In larger ticket size leases, a form as this is often used, which specifically charges a fee to process the application:

Charges a Fee Form

Business Loans or "Working Capital" loan commitment letters are explicit.  This is a form most often used by California License Finance Lenders:

Authorization to Find Lender

The dollar size of the lease proposal often dictates the details and length of the commitment letter.

This form is one of the most widely used in the leasing industry for leases $50,000 and above and covers most of the bases. Note: Last sentences about the signatures makes this more a “proposal,” than commitment. If required, these sentences may be removed.

Lease Commitment Agreement

It is a good idea to have the form you use reviewed by an attorney with equipment leasing experience. This does not mean your college friend who became a lawyer. You wouldn't take your children to an Endodontist to get braces on their teeth, although the practitioner is a "dentist." The same with going to an attorney. You go to a specialist who has experience in the leasing and finance industry.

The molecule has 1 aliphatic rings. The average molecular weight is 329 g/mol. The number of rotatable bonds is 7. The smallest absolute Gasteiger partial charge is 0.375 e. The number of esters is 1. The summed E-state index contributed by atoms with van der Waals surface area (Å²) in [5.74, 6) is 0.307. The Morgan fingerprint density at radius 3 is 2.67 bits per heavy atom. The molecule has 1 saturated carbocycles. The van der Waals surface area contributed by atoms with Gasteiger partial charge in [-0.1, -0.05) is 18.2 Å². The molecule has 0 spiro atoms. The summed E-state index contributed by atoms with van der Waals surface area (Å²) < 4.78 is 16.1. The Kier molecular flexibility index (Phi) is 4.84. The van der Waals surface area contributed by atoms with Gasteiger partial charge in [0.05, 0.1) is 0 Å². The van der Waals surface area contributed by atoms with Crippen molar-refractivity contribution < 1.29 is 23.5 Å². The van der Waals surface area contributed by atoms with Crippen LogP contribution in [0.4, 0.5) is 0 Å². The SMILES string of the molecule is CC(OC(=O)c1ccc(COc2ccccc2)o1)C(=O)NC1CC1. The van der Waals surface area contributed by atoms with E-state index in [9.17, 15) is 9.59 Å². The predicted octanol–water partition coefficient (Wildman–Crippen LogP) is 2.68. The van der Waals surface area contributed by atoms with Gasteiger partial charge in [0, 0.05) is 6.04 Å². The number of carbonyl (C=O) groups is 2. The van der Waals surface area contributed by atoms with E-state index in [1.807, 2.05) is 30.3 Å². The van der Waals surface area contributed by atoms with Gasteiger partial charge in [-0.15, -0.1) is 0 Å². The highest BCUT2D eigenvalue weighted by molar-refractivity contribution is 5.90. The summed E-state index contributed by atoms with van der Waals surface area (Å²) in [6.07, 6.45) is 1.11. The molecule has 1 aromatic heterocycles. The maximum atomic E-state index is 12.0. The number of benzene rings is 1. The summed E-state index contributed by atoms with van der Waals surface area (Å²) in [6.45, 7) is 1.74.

Some things to consider in your form.

#1: ACH---If you are going to require it or may require it, you should have this spelled out in the agreement. If not in the contract and becomes a requirement of the lease, the proposal is invalid.

#2 Date---It is a good idea to have a time period involved. This can be  based on completion of all the documents and/or lease contracts. The time factor may be important, particularly if the matter goes to small claims court, or a higher court, depending on the money involved.
(Attorneys most likely will have different opinions on this, but it is important to let the applicant know there is a time frame involved in conducting credit or having to re-do credit and even ask for more current financial information, due to the time involved in collecting what you originally required.)

#3 Personal guarantees---of all officers who own 10% or more of a privately held corporation. (This will protect if the final approval comes in with terms and conditions but requires other guarantors who are not named on the application or in the proposal.)

Ken Greene
Law Offices of Kenneth Charles Greene
5743 Corsa Avenue Suite 208
Westlake Village, California 91362
Tel: 818.575.9095
Fax: 805.435.7464
Skype: 424.235.1658




Purchase, Renewal, Return ("PRR") Clauses
by Christopher Menkin